No. Its all about the site. The same turbine can give different CF in different sites. China has less good wind sites. US wind sites are rockin it. For really awesome CF go to the Orkneys in Scotland. World record, I recall. They are in the 50s and 60s. Annually. They have to be built not to blow over. Its howling.

          • phoenix

            Sure, but China is big and there should be plenty acceptable sites with 30%+ potential. There has to be other explanations.

          • eveee

            Yes. China has plenty of wind potential and its taking advantage of it, too. It had some issues with grid, just like Texas, but it responded just like Texas and those issues are being addressed.

          • Bob_Wallace

            China is currently running HVDC to Inner Mongolia and other areas where their wind resources are the most abundant. I’m not sure why CF is so low currently. Perhaps they aren’t doing a good job of matching turbines/blades to wind conditions.

            I’d like to see someone do a piece on equipment matching to site. It seems like there has been significant progress lately. Not so much ‘one size fits all’ of an approach these days.

            Germany has likely only a temporary low onshore CF. They are busy replacing older, shorter rigs with more modern, taller ones in their somewhat limited good wind areas.

      • Bob_Wallace

        I just wouldn’t bet on that. You might be right but many countries, especially in Asia, Africa, and South America are just now starting to build their renewable industries.

      • eveee

        Keep in mind that when we are taiking about exponentials we are talking about compound rates. The S-curve is not a brick wall. I think wind is slowing recently, but still can’t be sure if its permanent or not. I think the probability is that there is some slowing. What happens as it slows is that the growth rate goes from 25% to 20% and on down. That really is not too significant as its gaining even as the growth rate goes down. Consider that if it still goes down to 7 % over 10 years it doubles in less than 10 years. You have to check the math on a sliding interest scale, but one might consider an average of 14% (hypothetical). That would still be doubling every 5 years. So a 15 year period might increase the amount 4x. Purely hypothetical, and assuming it really is slowing. Add EVs to demand, and an increase in demand for replacement generation for coal and its possible to see the growth rate go back up. Since the US is at 4.18% wind now, I feel comfortable in predicting at least one doubling to 8.4% electrical in the next ten years. That is starting to look like real numbers. That is probably conservative.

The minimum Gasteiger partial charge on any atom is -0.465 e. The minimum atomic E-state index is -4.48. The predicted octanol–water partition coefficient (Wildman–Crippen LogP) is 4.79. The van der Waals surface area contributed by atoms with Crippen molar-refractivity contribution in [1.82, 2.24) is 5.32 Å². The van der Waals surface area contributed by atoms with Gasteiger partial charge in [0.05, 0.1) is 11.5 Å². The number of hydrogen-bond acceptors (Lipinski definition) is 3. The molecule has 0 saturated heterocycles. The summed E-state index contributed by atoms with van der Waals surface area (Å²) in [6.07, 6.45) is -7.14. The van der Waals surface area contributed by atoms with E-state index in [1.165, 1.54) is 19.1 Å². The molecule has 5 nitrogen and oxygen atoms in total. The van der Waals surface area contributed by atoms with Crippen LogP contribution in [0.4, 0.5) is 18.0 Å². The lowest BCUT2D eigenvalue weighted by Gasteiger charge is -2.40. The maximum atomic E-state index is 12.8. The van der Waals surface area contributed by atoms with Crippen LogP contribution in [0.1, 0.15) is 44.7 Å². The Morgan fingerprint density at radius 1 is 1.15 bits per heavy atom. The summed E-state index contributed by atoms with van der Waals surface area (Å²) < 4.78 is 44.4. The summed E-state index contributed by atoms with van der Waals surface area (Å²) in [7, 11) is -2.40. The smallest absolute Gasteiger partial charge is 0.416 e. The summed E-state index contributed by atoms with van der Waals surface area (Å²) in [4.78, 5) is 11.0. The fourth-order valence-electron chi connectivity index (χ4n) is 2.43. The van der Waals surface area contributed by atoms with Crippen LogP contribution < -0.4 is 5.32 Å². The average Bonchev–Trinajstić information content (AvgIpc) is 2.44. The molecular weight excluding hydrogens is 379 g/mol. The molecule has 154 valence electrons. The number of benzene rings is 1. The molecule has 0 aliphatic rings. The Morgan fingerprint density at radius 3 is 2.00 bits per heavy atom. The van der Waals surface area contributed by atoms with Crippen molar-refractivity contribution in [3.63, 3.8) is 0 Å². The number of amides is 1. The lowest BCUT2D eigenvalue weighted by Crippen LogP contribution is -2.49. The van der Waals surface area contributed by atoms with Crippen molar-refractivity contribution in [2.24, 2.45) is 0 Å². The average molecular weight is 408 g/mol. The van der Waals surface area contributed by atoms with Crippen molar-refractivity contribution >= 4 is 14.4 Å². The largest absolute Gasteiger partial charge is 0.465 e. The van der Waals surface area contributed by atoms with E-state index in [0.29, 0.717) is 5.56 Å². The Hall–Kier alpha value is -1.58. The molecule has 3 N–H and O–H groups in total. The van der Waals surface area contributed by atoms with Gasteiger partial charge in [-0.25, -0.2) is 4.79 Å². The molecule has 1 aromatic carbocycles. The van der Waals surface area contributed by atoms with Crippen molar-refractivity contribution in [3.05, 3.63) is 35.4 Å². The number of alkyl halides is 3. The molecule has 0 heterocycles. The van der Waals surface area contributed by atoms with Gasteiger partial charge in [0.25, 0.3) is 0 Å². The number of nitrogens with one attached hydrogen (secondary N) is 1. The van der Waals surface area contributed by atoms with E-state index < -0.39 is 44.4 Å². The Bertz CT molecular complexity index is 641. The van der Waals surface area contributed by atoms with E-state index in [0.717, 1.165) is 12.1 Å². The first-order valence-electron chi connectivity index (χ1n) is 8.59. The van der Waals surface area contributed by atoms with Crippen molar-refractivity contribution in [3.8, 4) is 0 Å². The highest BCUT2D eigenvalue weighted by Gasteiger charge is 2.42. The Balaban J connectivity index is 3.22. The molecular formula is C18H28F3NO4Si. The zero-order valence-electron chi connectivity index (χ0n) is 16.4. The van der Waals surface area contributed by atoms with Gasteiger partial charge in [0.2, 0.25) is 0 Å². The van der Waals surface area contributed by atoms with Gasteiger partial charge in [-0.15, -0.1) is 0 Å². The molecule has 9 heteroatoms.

• phoenix

          I kind-of agree with you on the numbers, but we need like 4% per year, not 4% in a decade.That’s a problem with much of the renewables’ reporting I see nowadays. It routinely portrays far too small gains as really, really awesome. I feel it promotes complacency when we need urgency.

          • eveee

            I was talking about wind and I guess from your comments you mean going from 4.18% wind to 8.4% wind in ten years. Thats only 7% growth rate annually. Actually, I expect wind to maintain a healthy growth rate somewhere in excess of 15%. Thats a doubling every 5 years.

            I agree we need good growth rates. I think if you look, you will find that we are far, far in excess of 4% per year growth rates. Solar is in the 30 to 40% range. Wind is coming down from the 20% into the teens. Solar is doubling in less than two years. Thats extremely rapid growth. The Chinese certainly seem willing to be that aggressive. I think its easily conceivable that the US could double wind twice in the next ten years. Thats more like 16.8% total wind energy in ten years. The solar rooftop market is wide open doubling every two years. The utility scale solar market is about as good. Since the solar growth rates are so good, we can expect solar to catch up with and probably overtake wind. Month by month, wind and solar installations are replacing FF capacity in the US. Only gas remains. What we don’t need is an increase in demand in China that swallows up all the added renewable capacity and opens the door to more Chinese coal plants.

            http://www.greentechmedia.com/articles/read/u.s.-solar-market-grows-41-has-record-year-in-2013

          • Bob_Wallace